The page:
U.S. Federal Reserve: Progress towards inflation target lacking, no change in the federal funds rate

Richard Schmidt

May 1, 2024

Key messages

  • The target for the federal funds rate remains at 5.25-to-5.5%
  • U.S. inflation has eased over the past year but remains elevated
  • The U.S. Federal Reserve will begin slowing the pace at which it’s reducing Treasury securities in June

The U.S. Federal Reserve (Fed) once again left the target for the federal funds rate unchanged at 5.25-to-5.5% on Wednesday and reiterated that it “does not expect it will be appropriate to reduce the target range until it has gained greater confidence that inflation is moving sustainably toward 2%.”

Similarly, the Fed confirmed that it will continue to reduce its holdings of Treasuries, agency debt and agency mortgage-backed securities. Starting in June, the pace of Treasury securities reduction will slow from US$60 billion to US$25 billion per month. 

Economic Growth remains resilient as does inflation

Taken from the Fed’s latest statement, “recent indicators suggest that economic activity has continued to expand at a solid pace. Job gains have remained strong, and the unemployment rate has remained low. Inflation has eased over the past year but remains elevated.”

This scenario is broadly in line with the Fed’s March projections. As a reminder, the Fed is expecting economic growth of 2.1% in 2024, 2.0% in 2025, 2.0% in 2026 and 1.8% longer term. Core inflation is expected to be 2.6% in 2024, 2.2% in 2025 and 2.0% in 2026.

Playing the rate cut waiting game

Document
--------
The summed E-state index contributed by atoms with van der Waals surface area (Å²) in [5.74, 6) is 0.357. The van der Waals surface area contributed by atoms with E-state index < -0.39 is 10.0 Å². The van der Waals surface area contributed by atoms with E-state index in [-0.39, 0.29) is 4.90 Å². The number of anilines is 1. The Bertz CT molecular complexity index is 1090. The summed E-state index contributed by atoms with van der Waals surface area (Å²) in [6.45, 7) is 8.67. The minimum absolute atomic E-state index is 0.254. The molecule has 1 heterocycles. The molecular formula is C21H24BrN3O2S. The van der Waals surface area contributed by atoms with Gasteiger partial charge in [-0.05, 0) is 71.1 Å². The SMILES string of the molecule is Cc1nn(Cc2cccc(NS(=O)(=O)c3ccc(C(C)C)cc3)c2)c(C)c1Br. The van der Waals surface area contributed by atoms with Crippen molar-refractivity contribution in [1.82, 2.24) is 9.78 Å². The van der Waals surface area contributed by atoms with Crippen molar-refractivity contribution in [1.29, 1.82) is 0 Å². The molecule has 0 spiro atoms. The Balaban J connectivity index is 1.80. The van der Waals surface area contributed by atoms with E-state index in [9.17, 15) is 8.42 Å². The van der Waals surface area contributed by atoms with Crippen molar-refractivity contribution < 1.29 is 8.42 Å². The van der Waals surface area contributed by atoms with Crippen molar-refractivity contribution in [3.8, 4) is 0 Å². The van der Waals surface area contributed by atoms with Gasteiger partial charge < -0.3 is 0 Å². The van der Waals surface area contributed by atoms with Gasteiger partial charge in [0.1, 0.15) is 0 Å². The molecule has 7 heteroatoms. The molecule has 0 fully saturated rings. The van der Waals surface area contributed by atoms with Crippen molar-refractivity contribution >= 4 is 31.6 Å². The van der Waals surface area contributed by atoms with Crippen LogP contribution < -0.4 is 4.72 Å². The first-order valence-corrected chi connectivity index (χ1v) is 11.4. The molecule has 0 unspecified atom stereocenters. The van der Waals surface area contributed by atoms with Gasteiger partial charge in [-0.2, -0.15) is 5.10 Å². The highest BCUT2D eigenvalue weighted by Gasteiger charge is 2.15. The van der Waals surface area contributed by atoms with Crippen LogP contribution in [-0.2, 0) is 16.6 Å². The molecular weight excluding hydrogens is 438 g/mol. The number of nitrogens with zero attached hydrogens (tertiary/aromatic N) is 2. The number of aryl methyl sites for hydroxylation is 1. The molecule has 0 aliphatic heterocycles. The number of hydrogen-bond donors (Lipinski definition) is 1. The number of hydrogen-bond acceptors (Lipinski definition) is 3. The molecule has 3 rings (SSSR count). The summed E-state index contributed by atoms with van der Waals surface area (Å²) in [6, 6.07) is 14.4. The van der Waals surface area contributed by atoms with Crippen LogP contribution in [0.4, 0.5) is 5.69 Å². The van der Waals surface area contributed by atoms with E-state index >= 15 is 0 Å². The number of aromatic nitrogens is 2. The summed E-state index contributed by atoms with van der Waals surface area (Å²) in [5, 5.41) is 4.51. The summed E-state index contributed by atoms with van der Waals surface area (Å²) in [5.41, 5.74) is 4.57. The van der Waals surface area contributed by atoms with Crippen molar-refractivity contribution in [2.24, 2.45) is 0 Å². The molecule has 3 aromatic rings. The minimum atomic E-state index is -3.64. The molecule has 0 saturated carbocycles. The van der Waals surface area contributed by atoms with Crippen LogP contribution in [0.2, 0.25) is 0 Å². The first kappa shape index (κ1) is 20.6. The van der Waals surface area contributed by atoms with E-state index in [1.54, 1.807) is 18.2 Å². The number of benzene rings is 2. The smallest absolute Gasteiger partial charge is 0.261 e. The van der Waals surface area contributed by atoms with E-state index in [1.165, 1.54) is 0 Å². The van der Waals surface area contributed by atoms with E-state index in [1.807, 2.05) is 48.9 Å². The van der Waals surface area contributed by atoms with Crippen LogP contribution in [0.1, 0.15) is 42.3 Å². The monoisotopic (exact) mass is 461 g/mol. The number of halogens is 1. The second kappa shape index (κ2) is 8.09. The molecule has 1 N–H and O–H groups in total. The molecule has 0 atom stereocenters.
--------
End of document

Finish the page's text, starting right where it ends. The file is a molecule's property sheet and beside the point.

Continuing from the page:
“In recent months, there has been a lack of further progress toward the [Federal Open Market] Committee's 2% inflation objective,” said the Fed in its statement. While most, including our team, still expect the Fed to begin easing monetary policy by cutting rates in the second half of the year, opinions on when and by how much are a bit more varied, ranging from three 0.25% cuts starting in the summer to one 0.25% cut happening right at the end of the year.

Since its March projections that suggested a gradual reduction in rates via three cuts totaling 0.75% this year, in 2025 and in 2026, the path the Fed will take has become less clear.

Scotia Global Asset Management’s Multi-Asset Management Team has shifted to a neutral equity 

As we all wait for the Fed to make its move, we continue to exercise caution. The cumulative impact of higher rates is still very much playing out and red flags still exist suggesting an increased risk of recession.

In our portfolios that include a tactical asset allocation overlay, we have moved to a neutral equity position relative to fixed income and cash. The short-term acceleration in economic activity is countering our expectations for a more meaningful slowdown in the global economy. However, the aforementioned red flags are preventing us from moving to an overweight equity position. Inflation and concentrated markets remain the key risks to monitor. 

Following the decline in bond yields at the end of 2023 and the expectation for lower rates in the near term, we reduced interest rate risk and positioned portfolios for a steeper yield curve (where the difference in yields between short- and long-term bonds is greater).

You can read more about our short- and long-term outlooks and how we position portfolios here

For more information about this announcement or your portfolio, please contact your MD Advisor*.

The next Fed rate announcement is scheduled for June 12th and will be accompanied by the latest Summary of Economic Projections. 

Richard Schmidt

Richard Schmidt, CFA, is an Associate Portfolio Manager with the Multi-Asset Management Team of Scotia Global Asset Management. His primary focus is on North American equity funds and pools.